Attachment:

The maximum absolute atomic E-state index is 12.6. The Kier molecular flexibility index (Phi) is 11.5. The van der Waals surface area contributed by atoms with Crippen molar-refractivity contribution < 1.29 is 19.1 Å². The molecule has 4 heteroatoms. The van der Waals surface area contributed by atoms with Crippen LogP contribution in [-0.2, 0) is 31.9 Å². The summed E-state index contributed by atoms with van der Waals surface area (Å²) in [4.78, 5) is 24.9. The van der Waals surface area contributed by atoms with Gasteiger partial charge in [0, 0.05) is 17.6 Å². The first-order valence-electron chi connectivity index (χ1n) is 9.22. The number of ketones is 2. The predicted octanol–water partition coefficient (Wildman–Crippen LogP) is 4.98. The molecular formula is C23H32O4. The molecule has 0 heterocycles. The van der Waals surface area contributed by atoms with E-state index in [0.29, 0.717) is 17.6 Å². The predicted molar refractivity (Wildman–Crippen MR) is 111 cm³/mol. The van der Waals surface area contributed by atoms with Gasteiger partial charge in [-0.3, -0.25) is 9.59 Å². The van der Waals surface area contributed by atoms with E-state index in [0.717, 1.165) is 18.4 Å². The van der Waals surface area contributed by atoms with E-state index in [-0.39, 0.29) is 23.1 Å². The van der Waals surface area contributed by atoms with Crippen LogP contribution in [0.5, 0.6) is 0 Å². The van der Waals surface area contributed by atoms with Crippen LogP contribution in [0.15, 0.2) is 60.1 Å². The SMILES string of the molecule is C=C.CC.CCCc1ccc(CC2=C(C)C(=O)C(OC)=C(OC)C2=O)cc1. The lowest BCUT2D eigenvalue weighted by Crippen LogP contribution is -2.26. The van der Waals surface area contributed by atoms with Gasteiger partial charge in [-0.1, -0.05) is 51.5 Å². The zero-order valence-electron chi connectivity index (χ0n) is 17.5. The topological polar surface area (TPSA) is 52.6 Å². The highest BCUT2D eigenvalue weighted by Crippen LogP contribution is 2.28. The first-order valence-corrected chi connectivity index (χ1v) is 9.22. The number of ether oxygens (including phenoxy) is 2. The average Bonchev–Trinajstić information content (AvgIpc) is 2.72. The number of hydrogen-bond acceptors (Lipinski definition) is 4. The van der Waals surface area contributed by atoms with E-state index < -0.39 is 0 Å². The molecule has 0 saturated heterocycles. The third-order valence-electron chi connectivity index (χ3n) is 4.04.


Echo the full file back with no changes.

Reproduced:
The maximum absolute atomic E-state index is 12.6. The Kier molecular flexibility index (Phi) is 11.5. The van der Waals surface area contributed by atoms with Crippen molar-refractivity contribution < 1.29 is 19.1 Å². The molecule has 4 heteroatoms. The van der Waals surface area contributed by atoms with Crippen LogP contribution in [-0.2, 0) is 31.9 Å². The summed E-state index contributed by atoms with van der Waals surface area (Å²) in [4.78, 5) is 24.9. The van der Waals surface area contributed by atoms with Gasteiger partial charge in [0, 0.05) is 17.6 Å². The first-order valence-electron chi connectivity index (χ1n) is 9.22. The number of ketones is 2. The predicted octanol–water partition coefficient (Wildman–Crippen LogP) is 4.98. The molecular formula is C23H32O4. The molecule has 0 heterocycles. The van der Waals surface area contributed by atoms with E-state index in [0.29, 0.717) is 17.6 Å². The predicted molar refractivity (Wildman–Crippen MR) is 111 cm³/mol. The van der Waals surface area contributed by atoms with Gasteiger partial charge in [-0.3, -0.25) is 9.59 Å². The van der Waals surface area contributed by atoms with E-state index in [0.717, 1.165) is 18.4 Å². The van der Waals surface area contributed by atoms with E-state index in [-0.39, 0.29) is 23.1 Å². The van der Waals surface area contributed by atoms with Crippen LogP contribution in [0.5, 0.6) is 0 Å². The van der Waals surface area contributed by atoms with Crippen LogP contribution in [0.15, 0.2) is 60.1 Å². The SMILES string of the molecule is C=C.CC.CCCc1ccc(CC2=C(C)C(=O)C(OC)=C(OC)C2=O)cc1. The lowest BCUT2D eigenvalue weighted by Crippen LogP contribution is -2.26. The van der Waals surface area contributed by atoms with Gasteiger partial charge in [-0.1, -0.05) is 51.5 Å². The zero-order valence-electron chi connectivity index (χ0n) is 17.5. The topological polar surface area (TPSA) is 52.6 Å². The highest BCUT2D eigenvalue weighted by Crippen LogP contribution is 2.28. The first-order valence-corrected chi connectivity index (χ1v) is 9.22. The number of ether oxygens (including phenoxy) is 2. The average Bonchev–Trinajstić information content (AvgIpc) is 2.72. The number of hydrogen-bond acceptors (Lipinski definition) is 4. The van der Waals surface area contributed by atoms with E-state index < -0.39 is 0 Å². The molecule has 0 saturated heterocycles. The third-order valence-electron chi connectivity index (χ3n) is 4.04.